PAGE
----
economic impact report

Report shows Cooke salmon farming supports island life in Orkney and Northern Isles

Kirkwall, Scotland, UK – August 17, 2022 – As one of the largest employers in Orkney and Northern Isles, Cooke Aquaculture Scotland has released an economic impact report showing that the company’s salmon farming operations are having a significant positive social impact on their employees and community viability of the remote islands. The report is titled Cooke Aquaculture Scotland and Orkney: A summary of our impacts for people and communities.

Including bonus and overtime payments during period 2020-21, a striking fact from the report notes that Cooke’s skilled, permanent jobs, are paying 24.8% more than the Orkney average and 8.6% above the average for Scotland.

  • Average salary in Orkney: £28,132
  • Average salary in Scotland: £32,344
  • Average Cooke farm salary in Orkney: £35,112

All the company’s local investment is having real-life impacts in Orkney and Northern Isles:

  • supported local businesses and jobs
  • maintained local populations
  • sustained the uptake of local schools, ferries, shops and cafes; and
  • created ongoing operational spending with local businesses.

“When we first came to Orkney in 2014, as a family-owned company we understood immediately that the jobs we provided mattered – really mattered. They keep people and their families on the islands, attract new people to live here, and help businesses to thrive and schools to stay open,” said Joel Richardson, Vice President of Public Relations for Cooke Aquaculture Scotland. “We have never forgotten that and now we employ 122 people in Orkney, 51 of them on our farms. That includes 25 new jobs created in 2016-2021, all of them helping to keep remote communities viable.”

Orkney salmon farming sites tend to employ 4-5 people each in full-time equivalent (FTE) jobs. For the remote islands especially, a new farm can be transformational in terms of tackling local depopulation. As the only salmon farmer in Orkney to process farmed fish locally, Cooke employs over 41 people at their processing and packing facility in Kirkwall.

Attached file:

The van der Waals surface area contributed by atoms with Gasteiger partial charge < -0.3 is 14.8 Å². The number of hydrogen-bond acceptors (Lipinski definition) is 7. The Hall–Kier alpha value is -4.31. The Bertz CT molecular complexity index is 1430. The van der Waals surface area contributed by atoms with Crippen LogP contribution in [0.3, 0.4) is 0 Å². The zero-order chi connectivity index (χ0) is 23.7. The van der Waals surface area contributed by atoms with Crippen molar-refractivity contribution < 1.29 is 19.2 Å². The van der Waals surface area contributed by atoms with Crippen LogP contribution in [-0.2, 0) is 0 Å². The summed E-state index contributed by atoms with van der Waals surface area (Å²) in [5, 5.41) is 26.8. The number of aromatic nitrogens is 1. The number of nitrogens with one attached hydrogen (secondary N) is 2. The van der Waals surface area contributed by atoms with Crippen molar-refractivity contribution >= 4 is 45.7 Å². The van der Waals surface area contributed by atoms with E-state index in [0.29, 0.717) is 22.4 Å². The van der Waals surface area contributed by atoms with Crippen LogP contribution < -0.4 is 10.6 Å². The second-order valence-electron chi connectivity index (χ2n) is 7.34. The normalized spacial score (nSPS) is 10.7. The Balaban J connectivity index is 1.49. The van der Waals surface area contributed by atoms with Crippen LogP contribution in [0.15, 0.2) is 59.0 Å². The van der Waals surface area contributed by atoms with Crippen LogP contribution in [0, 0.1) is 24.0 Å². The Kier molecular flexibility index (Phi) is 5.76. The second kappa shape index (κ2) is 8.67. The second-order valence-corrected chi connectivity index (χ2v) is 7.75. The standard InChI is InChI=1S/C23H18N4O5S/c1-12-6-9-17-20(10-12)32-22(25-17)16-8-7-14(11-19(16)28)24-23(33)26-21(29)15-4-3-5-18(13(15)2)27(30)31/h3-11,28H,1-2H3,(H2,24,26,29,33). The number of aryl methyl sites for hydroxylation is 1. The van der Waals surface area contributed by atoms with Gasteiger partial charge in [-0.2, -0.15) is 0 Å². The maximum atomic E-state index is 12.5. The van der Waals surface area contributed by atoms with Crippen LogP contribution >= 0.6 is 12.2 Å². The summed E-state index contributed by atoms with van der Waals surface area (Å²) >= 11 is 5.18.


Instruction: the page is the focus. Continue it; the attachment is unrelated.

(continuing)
“In Westray for example, we now provide over 23 local jobs – up from 12 in 2016, with each job giving the opportunity for people and families to stay on the island. Over the past 5 years, the school roll at Westray Junior High School has increased from 60 to 90,” explained Richardson. “Our newest organic sites off Stronsay created 5 new seawater jobs which have brought a much-needed economic boost to the island.”

“I love the thrill of working for a company that is doing so well, sending beautiful salmon all over the world, especially the organic salmon we raise in Orkney,” says Ken Laird, Processor and Maintenance Assistant at Cooke Aquaculture Scotland. “We need to shout out more about how good it is. Young people getting a job in aquaculture really have won the lottery.”

As well as paying staff salaries, Cooke poured £18.27 million during 2016-2021 into the Orkney economy by investing in farms, buildings, the Kirkwall packing station and spending with local businesses such as Roving Eye Enterprises, Malakoff Ltd. and others working in transport, net and boat repairs, diving, fuel and consultancy.

“These local benefits will grow even more should Cooke Aquaculture Scotlands’ planning application for a new offshore 6-pen farm called East Moclett be approved later this month. It is proposed to be located to the east of Papa Westray and north of Cooke’s first offshore farm at Skelwick Skerry. The East Moclett farm would add 6 new jobs and be serviced out of Cooke’s Westray shorebase. At 2.9 km offshore from Papa Westray, the farm is not expected to have any significant visual impact, and no issues or objections have been expressed from any statutory consultee or regulator,” said Ben Johnson, Environmental Development Manager for Cooke Aquaculture Scotland.

The proposed farm at East Moclett has been fully assessed by the Scottish Environmental Protection Agency (SEPA) and all required modelling and data collection has been undertaken. SEPA has raised no issues or objections to the site.

“The Scottish government has been encouraging development of offshore farms. Since the 2017 Skelwick Skerry farm approval by the Orkney Islands Council Planning Committee, Cooke has successfully pioneered a Scotland first equipped with high energy technology, whilst optimizing fish health and minimizing potential visual effects from shore,” added Johnson.

Cooke is part of the social fabric and has a role in making great places to live, grow up and work. In response to what people wanted, the company has supported a wide range of activities and organisations, from the Hoy Half Marathon to Stronsay Community Hall to Westray Junior High School to Stromness Museum to Orkney Young Careers to food banks. Cooke community donations and support in Orkney from 2016-2021 has totalled £267,714 for music/culture, education, health/social care and sport.

“We aim to continue to farm with care – to ensure long term social, economic, and environmental sustainability of Orkney and the Northern Isles,” explained Richardson. “Cooke’s core purpose is ‘To cultivate the ocean with care, nourish the world, provide for our families, and build stronger communities’ and our approach to sustainability is central to this.”

The full report is available here: CAS Economic Impact Report – August 17 2022